The Homes (Fitness for Human Habitation) Act 2018 came into force in England on 20th March 2019 to make sure that rented houses and flats are ‘fit for human habitation’, which means that they are safe, healthy and free from things that could cause serious harm.
Often referred to as ‘the Homes Act’, the act applies to the social and private rented sectors and makes it clear that landlords must ensure that their property, including any common parts of the building, is fit for human habitation at the beginning of the tenancy and throughout.
To achieve that, landlords will need to make sure that their property is free of hazards which are so serious that the dwelling is not reasonably suitable for occupation in that condition
If rented houses and flats are not ‘fit for human habitation’, tenants can take their landlords to court. The court can make the landlord carry out repairs or put right health and safety problems. The court can also make the landlord pay compensation to the tenant.
There are no new obligations for landlords under this Act; the legislation requires landlords to ensure that they are meeting their existing responsibilities with regards to property standards and safety.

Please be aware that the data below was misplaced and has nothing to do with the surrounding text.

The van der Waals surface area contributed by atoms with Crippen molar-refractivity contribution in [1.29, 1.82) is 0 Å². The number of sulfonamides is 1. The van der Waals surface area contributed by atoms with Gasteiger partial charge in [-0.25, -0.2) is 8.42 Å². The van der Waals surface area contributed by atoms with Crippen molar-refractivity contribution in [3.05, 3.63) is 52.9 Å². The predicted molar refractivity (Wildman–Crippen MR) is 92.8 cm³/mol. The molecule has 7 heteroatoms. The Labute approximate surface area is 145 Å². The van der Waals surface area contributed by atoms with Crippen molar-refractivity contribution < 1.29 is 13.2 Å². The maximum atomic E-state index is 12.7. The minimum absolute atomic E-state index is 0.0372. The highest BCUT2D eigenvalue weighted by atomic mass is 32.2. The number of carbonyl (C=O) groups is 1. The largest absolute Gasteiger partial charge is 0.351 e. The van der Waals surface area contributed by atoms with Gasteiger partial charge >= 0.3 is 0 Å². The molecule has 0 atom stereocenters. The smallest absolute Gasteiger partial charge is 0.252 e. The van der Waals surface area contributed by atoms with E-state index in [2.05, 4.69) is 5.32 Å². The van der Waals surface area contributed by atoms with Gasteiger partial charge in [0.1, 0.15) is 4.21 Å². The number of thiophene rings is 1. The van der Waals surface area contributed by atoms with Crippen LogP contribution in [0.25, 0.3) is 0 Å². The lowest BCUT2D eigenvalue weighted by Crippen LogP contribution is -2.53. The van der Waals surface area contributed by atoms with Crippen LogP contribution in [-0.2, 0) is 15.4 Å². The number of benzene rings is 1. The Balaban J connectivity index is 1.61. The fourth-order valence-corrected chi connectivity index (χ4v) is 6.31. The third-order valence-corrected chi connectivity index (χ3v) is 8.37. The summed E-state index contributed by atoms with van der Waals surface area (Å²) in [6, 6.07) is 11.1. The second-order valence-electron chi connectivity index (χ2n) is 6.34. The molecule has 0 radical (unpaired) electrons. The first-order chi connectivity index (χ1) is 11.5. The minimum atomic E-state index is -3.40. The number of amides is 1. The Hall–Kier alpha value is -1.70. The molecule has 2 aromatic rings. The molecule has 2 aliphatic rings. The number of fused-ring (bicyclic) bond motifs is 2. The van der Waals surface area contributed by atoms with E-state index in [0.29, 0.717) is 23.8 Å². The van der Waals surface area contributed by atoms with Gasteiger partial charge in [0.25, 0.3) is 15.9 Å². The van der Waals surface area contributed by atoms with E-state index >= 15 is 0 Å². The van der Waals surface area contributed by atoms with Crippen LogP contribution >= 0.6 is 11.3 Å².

The courts will decide whether a property is fit for human habitation by considering the matters set out in section 10 of the Landlord and Tenant Act 1985. These are whether:
It is for the courts to decide whether the dwelling is fit for human habitation. A Housing Health and Safety Rating System (HHSRS) assessment is not necessary. However, a landlord might choose to carry out an assessment if they want to establish whether a serious health and safety hazard is present. Landlords of social housing may also have regard to the Decent Homes Standard.
The landlord is considered responsible from when he or she is made aware of the hazard by the tenant. The landlord will then have a reasonable amount of time to deal with this hazard, which will depend on the circumstances.
*Please note: The above summary is based on FireAngel’s interpretation of Homes (Fitness for Human Habitation) Act 2018, always refer to the standard for specific guidance.